When the Irish author Bram Stoker penned his popular novel Dracula in the mid-1890s, he drew on many sources of inspiration — from Transylvanian folklore and the real-life figures of Vlad the Impaler and Countess Elizabeth Báthory to English Gothic novels and probably even Irish mythology about the sídhe (fairies), who, contrary to their Lucky Charms image in pop culture, had some unexpected vampiric traits.
One man whom literary critics consider as a sort of “proto”-Dracula was Stoker’s own boss, the famous English actor Sir Henry Irving. After writing a laudatory review of one of Irving’s Hamlet performances at a Dublin theater in 1876, the young Stoker and the great Shakespearean man-of-the-stage became close friends. Two years later, Stoker and his wife Florence moved from Ireland to London, where he took on the job of business manager at the Lyceum Theater. From 1878 to 1905, Stoker was second-in-command at the Lyceum only to Irving himself, who effectively owned the place.
Thus it was that during the run-up to the 1897 publication of Dracula, Irving’s genteel Victorian manners and preference for villainous stage roles are thought to have woven their way into Stoker’s fiction, influencing his portrayal of the castle-dwelling, bloodthirsty count. For years, in fact, a photograph of Irving in stage get-up — dressed as Mephistopheles in Goethe’s Faust — appeared on the cover of the Penguin Classics edition of the great horror novel.
Though the haunted Indianapolis neighborhood known as Irvington got its name from an entirely different Irving — Washington Irving of Sleepy Hollow and Rip Van Winkle fame — Henry Irving performed in Indiana’s capitol city four different times, in 1884, 1896, 1902 and 1904. It is a little-known fact that on all of these occasions, Bram Stoker traveled with him.
The English actor’s 1884 visit to the Hoosier State caused some red-blooded controversy in the columns of the Indianapolis News. Like a number of other European visitors — including Troy’s discoverer Heinrich Schliemann, who came to Indiana to get a divorce from his Russian wife in 1869 — Irving wasn’t exactly bowled over by the culture he found here. Stoker, then aged 36, and Irving, aged 46, expressed their views on the city to a reporter for the New York Herald once they got back East.
On March 28, the editor of the News reprinted the offending clip from their New York interview about Irving’s American tour:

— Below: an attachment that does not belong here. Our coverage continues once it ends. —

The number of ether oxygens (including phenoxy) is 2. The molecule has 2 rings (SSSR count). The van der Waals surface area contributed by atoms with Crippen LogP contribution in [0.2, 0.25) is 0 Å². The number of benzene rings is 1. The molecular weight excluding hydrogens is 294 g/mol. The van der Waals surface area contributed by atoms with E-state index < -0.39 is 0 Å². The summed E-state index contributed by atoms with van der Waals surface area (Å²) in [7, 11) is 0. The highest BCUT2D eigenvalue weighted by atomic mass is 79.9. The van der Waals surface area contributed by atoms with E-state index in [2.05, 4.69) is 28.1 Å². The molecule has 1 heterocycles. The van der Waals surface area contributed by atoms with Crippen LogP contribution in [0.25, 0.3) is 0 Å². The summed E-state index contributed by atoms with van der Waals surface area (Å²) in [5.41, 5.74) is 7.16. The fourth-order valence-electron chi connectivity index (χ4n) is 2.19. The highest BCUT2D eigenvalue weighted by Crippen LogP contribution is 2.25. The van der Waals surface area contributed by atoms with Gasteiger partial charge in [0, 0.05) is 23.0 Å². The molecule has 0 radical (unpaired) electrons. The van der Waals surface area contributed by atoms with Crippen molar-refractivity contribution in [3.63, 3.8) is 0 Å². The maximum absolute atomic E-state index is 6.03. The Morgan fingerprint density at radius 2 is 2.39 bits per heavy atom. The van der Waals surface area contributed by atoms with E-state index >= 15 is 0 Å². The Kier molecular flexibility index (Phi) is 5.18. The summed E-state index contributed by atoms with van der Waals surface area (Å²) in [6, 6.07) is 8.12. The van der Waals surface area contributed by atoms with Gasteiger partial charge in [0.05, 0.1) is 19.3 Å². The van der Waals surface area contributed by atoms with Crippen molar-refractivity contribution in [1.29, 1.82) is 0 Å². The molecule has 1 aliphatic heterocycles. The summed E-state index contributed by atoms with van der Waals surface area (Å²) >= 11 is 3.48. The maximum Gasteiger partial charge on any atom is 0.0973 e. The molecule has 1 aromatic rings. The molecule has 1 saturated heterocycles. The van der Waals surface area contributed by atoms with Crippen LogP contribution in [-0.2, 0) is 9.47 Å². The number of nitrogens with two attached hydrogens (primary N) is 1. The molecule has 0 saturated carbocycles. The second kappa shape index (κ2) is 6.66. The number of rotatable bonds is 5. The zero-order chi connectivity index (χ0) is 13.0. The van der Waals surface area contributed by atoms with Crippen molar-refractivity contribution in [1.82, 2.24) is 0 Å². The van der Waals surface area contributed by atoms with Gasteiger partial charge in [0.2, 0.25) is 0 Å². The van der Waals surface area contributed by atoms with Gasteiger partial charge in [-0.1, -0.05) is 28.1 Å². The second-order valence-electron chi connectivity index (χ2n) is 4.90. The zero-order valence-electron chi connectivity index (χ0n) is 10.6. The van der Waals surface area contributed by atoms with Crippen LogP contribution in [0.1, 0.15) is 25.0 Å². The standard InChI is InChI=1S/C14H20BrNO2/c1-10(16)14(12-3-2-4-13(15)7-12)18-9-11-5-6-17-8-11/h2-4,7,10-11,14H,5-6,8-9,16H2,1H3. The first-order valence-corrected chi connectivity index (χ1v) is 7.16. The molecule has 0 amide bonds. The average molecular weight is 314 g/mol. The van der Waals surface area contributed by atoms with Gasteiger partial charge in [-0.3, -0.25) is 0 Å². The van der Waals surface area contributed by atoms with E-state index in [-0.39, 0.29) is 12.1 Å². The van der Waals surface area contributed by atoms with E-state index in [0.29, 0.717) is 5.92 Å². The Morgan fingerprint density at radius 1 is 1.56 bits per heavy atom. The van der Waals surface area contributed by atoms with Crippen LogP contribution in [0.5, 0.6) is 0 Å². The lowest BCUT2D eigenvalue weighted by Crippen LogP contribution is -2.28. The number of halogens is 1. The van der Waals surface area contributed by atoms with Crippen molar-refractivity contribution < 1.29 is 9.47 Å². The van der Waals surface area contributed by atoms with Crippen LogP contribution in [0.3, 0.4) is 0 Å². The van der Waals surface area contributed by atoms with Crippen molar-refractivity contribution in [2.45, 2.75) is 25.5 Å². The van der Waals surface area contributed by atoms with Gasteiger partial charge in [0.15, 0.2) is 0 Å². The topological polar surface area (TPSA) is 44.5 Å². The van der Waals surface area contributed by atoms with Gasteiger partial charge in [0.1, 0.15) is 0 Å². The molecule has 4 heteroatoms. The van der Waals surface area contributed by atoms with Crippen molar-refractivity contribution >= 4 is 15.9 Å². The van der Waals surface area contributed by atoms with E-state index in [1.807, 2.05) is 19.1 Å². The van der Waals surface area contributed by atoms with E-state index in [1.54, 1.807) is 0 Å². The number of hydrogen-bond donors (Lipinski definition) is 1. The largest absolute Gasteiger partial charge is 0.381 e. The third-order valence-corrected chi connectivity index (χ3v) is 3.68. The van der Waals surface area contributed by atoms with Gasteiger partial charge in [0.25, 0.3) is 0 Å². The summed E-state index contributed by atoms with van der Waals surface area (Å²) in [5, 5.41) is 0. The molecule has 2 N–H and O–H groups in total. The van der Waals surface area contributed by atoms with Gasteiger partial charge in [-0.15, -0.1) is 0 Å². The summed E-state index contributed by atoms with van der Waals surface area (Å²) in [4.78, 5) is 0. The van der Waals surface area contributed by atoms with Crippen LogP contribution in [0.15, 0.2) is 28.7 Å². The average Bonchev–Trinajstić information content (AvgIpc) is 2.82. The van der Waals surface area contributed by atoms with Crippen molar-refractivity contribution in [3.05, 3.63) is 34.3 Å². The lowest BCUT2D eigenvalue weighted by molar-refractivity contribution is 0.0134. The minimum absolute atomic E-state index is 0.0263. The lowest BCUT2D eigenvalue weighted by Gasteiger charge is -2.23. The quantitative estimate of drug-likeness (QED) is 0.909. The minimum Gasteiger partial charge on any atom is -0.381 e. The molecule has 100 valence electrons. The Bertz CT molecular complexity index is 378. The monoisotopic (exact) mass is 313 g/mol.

In one of those perennial fights over whether the city has “culture,” the editor of the Indianapolis News responded in the defensive. At first, he seemed less rankled by Irving’s milder comments and lashed out at Bram Stoker. “Mr. Irving seems to weigh Indianapolis in the balance of art and find it wanting. Mr. Stoker, by the use of the phrase ‘one-horsey town,’ we should judge, weighed it in the balance of money. . . We shall assume, however, that Mr. Stoker. . . had box office memories rankling within him.”
Then proceeding to attack both actor and manager, the News editor thoroughly trashed their choice of plays and Stoker’s strange salesmanship tactics as a hawker: “The main performance of this evening was a serious indictment of Mr. Irving’s artistic honesty. He gave the second, fourth and fifth acts of Boucicault’s version of Louis XI. It was a fragment, or a series of fragments. To the audience, it was like taking a picture, cutting the canvas into strips, and showing some of them. . . Before this was perpetrated, Mr. Bram Stokers’s [sic] agents passed among the audience hawking a complete three-act adaptation of Louis XI by W.R. Markwell. This was simply the common swindle of the confidence game.”
As a final defense of the city’s appreciation for art, the editorial in the News played the numbers game against Stoker’s allegedly calculating mind. When you figure the ratio of Indianapolis’ population — perhaps 90,000 at the time — to attendance at Irving’s show, the editor argued, the theatrical troupe must have done better at drawing a crowd than during their stay in Chicago, where they enjoyed their biggest box-office turn out. The editor also boasted that while the local reaction to Irving’s own performance had been lukewarm, “in the Merchant of Venice, the cheers and applause for and recalls of that gifted creature, Miss Ellen Terry, literally broke up the conclusion of the trial scene.” Terry, England’s greatest Shakespearean actress, had been Irving’s leading lady since 1878.